Wednesday, May 2, 2018

Silver was Bitcoin long before the virtual currency was invented

The idea of money and legal tender has evolved a great deal over the course of time.  From the use of sea shells (cowry shells) as a medium of exchange in both China and India, to the rise of gold and silver becoming money going back to the empires of antiquity.  And for thousands of years physical commodities were the primary store of wealth before the advent of fiat currencies.

And ironically silver has been used historically as money far more often than gold has, since gold was primarily used for decoration and jewelry.  In fact we have written here at The Daily Economist about how silver was the basis for nearly every currency we have in the world today, and the U.S. still has on its books a law signifying the dollar as being a specific weight of fine silver as its value.

But as the era of central banks and fiat currencies took over the system of commodity based money, its own evolution appears to now be driving towards a completely electronic and digital platform.  And on the margins have come the rise of cryptocurrencies such as Bitcoin, Ethereum, and Litecoin.

Two of the biggest selling points of cryptocurrencies like Bitcoin is their 'limited supply' feature, as well as their ability to be divisible.  But when you take a look at a commodity that was once used for millennia as money, it too had the same features as cryptos, and in essence was Bitcoin long before Bitcoin was created.

Right now it is estimated that there are between 3 and 3.5 billion ounces of silver available in bullion or monetary form.  And if you were to take just the population of the U.S. as an example (325.7 million people), and divide the total amount of above ground monetary silver (bars and coins) between them, it would come out to 107 ounces per person.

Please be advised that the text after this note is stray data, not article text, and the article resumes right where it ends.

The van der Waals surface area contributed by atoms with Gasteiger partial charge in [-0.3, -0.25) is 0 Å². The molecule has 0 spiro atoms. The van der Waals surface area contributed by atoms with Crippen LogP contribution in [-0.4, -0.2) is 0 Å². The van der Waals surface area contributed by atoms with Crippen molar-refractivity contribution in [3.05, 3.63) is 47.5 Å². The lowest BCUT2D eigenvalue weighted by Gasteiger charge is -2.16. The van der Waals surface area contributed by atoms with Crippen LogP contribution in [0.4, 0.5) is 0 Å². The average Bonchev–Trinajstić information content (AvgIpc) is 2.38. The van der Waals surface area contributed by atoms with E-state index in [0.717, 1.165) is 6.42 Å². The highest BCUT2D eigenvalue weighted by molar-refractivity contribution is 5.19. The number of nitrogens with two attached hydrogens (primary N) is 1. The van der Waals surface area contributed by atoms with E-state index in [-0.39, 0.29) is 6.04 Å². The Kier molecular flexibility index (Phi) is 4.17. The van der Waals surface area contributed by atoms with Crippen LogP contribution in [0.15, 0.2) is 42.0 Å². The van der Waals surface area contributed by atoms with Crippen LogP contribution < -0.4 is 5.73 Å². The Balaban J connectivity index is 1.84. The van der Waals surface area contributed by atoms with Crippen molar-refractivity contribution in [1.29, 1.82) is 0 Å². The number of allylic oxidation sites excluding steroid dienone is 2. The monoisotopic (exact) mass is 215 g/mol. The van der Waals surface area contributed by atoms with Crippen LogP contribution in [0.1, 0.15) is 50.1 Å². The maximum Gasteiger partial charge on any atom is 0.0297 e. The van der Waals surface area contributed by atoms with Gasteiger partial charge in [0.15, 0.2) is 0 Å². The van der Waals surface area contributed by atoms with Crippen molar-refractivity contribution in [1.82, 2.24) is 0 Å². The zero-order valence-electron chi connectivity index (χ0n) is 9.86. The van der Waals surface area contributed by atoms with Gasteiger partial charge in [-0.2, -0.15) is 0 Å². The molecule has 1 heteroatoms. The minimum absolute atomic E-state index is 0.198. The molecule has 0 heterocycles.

Total Silver Mined 3000BC-2005AD:
     49 Billion ounces or 1537000 Tonnes 
Irretrievably lost 3000BC-2005AD:
     25 Billion ounces or 789000 Tonnes 
Silver above ground end of 2005AD:
     24 Billion ounces or 748000 Tonnes 
Silver above ground 2005 is:
    2005 Industrial recoverable at high enough price.
        4 Billion ounces or 124000 Tonnes
2005 Silver in coins and medallions 
1.2 Billion Ounces or 81000 Tonnes   
    2005 Silver in bars and rounds
        1.4 Billion Ounces or 43500 Tonnes
    2005 Silver in jewelry and silverware
        17 Billion Ounces or 499500 Tonnes
Now if you expanded that to the entire population of the planet earth (7.3 billion), that would change the equation to each person having only two ounces of silver apiece.

So the supply of silver right now is extremely similar to that of Bitcoin in that it provides enough for every man, woman, and child on the planet, and has proven to be divisible throughout history.


Unlike cryptocurrencies, which rely upon individuals having a computerized device and a working internet to use them, silver is both recognized and accepted by nearly everyone around the world as being a viable store of value.

So in the end one must raise the question... why try to remake the wheel (cryptocurrencies) when we already have a form of money that worked fine for thousands of years, and can do virtually all the things needed for commerce and wealth protection that a token such as Bitcoin can?

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